its simple enough to cobble up a pair of NO momentary switches and use
them to fire off a solenoid to trip the dog clutch.
And far far safer.
Though to be fair...I work on these a couple times a month and only
see a few women (usual operators) with missing fingers or divits. But
then..they often quit right after an accident.
An interesting side note about presses. Lots of the old mechanical
dog clutch ones still in operation and being bought and sold.
However..and this may give you something to consider...most are bought
and sold for cash, with no receipts/bills of sale tendered. And often
the buyer has to give the seller a signed statement that the press is
being bought as Scrap and will not be operated, only destroyed.
In our litigious society...this is about the only way one can protect
himself when selling a mechanical press. And Ive brokered 15-20 in
the last 5 yrs. ALL..ALL...ALL being cash sales between good sized
Ive been told that 60% of the price of any new press, is insurance.
Few machine tool dealers will admit to being able to supply a punch
press. However they nearly all know someone who has one.....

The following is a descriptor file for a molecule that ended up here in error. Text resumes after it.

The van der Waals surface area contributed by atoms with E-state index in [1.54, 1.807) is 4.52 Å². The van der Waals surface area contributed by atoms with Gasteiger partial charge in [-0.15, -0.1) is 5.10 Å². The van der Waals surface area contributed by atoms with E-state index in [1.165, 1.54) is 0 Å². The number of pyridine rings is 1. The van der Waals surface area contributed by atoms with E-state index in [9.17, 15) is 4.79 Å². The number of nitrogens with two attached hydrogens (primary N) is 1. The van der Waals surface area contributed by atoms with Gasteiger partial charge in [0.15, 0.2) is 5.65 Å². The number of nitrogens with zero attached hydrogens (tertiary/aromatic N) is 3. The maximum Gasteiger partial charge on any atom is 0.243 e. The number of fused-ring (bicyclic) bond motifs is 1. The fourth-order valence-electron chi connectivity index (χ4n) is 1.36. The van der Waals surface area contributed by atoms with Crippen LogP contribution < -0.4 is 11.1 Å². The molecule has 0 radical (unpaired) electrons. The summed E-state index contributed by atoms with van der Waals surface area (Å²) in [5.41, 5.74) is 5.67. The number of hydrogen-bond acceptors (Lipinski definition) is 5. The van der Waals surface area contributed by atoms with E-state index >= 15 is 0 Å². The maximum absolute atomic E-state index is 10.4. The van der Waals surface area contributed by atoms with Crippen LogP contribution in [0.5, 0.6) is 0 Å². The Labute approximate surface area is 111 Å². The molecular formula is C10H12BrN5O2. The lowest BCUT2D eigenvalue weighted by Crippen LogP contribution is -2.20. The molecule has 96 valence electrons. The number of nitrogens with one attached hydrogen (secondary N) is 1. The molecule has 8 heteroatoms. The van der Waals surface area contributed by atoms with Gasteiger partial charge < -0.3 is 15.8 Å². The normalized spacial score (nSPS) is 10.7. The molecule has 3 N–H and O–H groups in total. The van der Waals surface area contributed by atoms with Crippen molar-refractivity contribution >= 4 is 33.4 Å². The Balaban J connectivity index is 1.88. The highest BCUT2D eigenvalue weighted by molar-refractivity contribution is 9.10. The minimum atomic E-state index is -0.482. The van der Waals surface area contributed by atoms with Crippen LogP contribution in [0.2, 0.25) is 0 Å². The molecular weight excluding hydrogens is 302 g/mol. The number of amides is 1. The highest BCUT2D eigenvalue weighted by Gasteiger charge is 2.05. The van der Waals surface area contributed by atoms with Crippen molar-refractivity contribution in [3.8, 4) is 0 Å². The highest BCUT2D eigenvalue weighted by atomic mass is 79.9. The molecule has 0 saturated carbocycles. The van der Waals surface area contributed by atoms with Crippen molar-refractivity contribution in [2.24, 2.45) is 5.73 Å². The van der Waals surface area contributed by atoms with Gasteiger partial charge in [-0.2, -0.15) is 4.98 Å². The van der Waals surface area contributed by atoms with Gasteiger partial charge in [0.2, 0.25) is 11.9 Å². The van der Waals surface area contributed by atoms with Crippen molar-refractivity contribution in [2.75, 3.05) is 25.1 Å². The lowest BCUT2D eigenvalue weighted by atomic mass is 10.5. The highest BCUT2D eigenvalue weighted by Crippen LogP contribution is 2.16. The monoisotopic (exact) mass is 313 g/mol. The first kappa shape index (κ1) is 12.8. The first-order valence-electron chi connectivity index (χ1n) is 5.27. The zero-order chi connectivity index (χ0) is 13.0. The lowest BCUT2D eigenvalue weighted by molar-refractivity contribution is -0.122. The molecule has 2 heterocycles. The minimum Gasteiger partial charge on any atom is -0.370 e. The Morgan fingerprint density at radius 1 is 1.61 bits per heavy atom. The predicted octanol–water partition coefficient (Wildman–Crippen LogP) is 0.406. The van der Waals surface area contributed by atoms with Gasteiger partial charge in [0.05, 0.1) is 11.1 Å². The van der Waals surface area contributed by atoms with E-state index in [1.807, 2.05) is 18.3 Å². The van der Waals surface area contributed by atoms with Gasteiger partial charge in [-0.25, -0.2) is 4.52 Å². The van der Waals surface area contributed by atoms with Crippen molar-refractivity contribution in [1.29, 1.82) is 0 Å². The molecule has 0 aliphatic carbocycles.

======Until it doubles because of a stuck/sticky clutch.
The only truly safe setup is pull-backs or a sliding door or
sweep. These just sprain or break the arm/hand rather than cut
Unka' George [George McDuffee]
===========Merchants have no country.
The mere spot they stand on
does not constitute so strong an attachment
as that from which they draw their gains.
Thomas Jefferson (1743-1826),
U.S. president. Letter, 17 March 1814.
On Mon, 24 Sep 2007 23:34:46 -0500, F. George McDuffee
Even the pull backs are not perfect.
Back in the 60's I was working as a tool & die maker for a large maker
of automotive gauges (S-W) in Chicago. An operator lost both hands
due to mis-applied pull backs. The die he was running was in a long
stroke press, and the bushings in the punch holder completely left the
leader pins in the die shoe, when the press was at the top of it's
stroke. Well the cables on the pull backs somehow got wrapped around